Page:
CHAPTER 2

Power considerations in sub-micron digital CMOS


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2.4. S/N ratio and power in fixed point applications

In section 2.3 the relationship between power consumption and S/N has been discussed. The assumption in eq. (2.12) is that quantization noise comes from only one noise source. In practical situations this is however not true. When processing with a fixed number of bits quantization will occur to prevent the increase of number of bits after multiplication. The limitation of the word lengths of intermediate results has one of the most complicated consequences on digital filters. An intermediate result appears as an outcome of a multiplication and/or addition.

We shall assume here that we want a B bit system in which the quantities are represented as B-bits words in a fixed-point representation with one sign bit before the decimal point. A product requires 2B-1 bits while an addition requires only B+1 bits. The addition increases the number of bits before the decimal point and the multiplication needs an increased number of bits after the decimal point. Addition introduces overflow problems and multiplication quantization problems. The problem of overflow can be solved by scaling the signal before the filter. Because every multiplication produces an increased number of bits, we have to use quantization after every multiplication in applications with fix number of bits and, therefore, we are introducing noise again. The number of bits used strongly affects all key parameters of a design, including speed, area and power. That is why it is desirable to minimize the number of bits.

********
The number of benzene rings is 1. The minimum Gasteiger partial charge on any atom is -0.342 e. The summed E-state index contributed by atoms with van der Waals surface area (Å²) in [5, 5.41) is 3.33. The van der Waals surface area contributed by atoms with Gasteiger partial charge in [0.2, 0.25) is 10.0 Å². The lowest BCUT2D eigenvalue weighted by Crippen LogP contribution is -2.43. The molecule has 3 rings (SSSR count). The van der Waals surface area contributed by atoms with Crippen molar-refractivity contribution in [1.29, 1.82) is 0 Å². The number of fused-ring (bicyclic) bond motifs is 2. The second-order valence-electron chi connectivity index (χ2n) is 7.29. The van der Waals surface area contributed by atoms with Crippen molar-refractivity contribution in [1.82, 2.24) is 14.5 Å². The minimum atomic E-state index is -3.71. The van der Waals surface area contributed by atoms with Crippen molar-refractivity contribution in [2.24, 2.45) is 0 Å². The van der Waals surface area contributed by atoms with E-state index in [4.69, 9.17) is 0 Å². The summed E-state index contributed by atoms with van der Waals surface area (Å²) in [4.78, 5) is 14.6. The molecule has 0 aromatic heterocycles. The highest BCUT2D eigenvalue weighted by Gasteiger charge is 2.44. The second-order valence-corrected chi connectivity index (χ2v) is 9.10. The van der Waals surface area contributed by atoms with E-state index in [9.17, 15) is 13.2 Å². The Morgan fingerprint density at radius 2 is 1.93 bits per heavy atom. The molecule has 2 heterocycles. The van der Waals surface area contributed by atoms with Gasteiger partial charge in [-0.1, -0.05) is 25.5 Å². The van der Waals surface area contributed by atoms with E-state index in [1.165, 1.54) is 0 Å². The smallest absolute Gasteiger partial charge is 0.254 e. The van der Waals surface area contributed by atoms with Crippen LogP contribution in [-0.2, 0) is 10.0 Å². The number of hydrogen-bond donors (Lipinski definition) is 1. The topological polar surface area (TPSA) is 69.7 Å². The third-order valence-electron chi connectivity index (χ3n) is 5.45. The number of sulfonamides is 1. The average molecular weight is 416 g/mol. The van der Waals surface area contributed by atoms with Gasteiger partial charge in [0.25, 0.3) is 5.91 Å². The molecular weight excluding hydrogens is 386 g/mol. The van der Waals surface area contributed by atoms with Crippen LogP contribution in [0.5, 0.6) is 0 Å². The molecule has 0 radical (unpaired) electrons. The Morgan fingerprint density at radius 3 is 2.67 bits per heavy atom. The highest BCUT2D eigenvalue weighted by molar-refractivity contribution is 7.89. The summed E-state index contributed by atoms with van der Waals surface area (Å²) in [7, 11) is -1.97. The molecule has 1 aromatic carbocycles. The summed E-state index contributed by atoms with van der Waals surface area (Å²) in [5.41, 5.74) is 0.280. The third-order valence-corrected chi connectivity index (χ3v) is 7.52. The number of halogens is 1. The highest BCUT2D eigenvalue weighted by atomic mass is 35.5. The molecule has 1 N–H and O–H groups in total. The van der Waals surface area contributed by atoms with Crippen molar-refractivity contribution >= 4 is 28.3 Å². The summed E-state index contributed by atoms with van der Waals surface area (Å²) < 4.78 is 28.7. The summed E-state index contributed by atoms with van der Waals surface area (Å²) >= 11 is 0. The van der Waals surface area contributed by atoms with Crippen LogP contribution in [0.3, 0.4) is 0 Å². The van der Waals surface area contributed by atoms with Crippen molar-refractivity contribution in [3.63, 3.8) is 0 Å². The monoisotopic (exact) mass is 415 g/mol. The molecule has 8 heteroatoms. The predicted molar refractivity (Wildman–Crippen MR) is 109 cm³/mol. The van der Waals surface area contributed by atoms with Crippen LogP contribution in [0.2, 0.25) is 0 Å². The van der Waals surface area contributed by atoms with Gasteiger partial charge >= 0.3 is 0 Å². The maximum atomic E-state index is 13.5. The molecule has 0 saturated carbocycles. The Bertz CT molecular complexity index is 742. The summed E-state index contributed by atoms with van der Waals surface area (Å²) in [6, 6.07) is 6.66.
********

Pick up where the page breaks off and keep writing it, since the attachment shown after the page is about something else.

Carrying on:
To find a relation between power, signal to noise ratio S/N and the type of the architecture, we have to compute the S/N in the case of FIR and IIR architectures. Given the quantization step q, the noise power of the quantization noise Pe=q2/12 and the gain factor k for avoiding overflow, we can consider that the signal power at the input provided by the A/D converter is [13]:

(2.15)

The power of the signal in the output can be computed for every possible architecture by knowing the transfer function and the input signal power. As explained, after multiplication quantization occurs and the noise power at the output increases. The method to find the relationship between computational power and S/N is presented in Appendix 1 where, the case of FIR and IIR2 structures has been considered. Given the number of operations per clock cycle, the energy per transition, the desired transfer function and the number of coefficients, one can find the relationship between power and S/N taking into account the noise sources in a FIR or IIR2 structure. In eq.(2.16) the number of operations per clock cycle and the energy per transition are included in the constant kmult while the desired transfer function is included in term WFIR.

(2.16)

The same type of logarithmic relationship holds for an IIR2 structure between the computational power and signal to noise ratio S/N.

(2.17)


Harris

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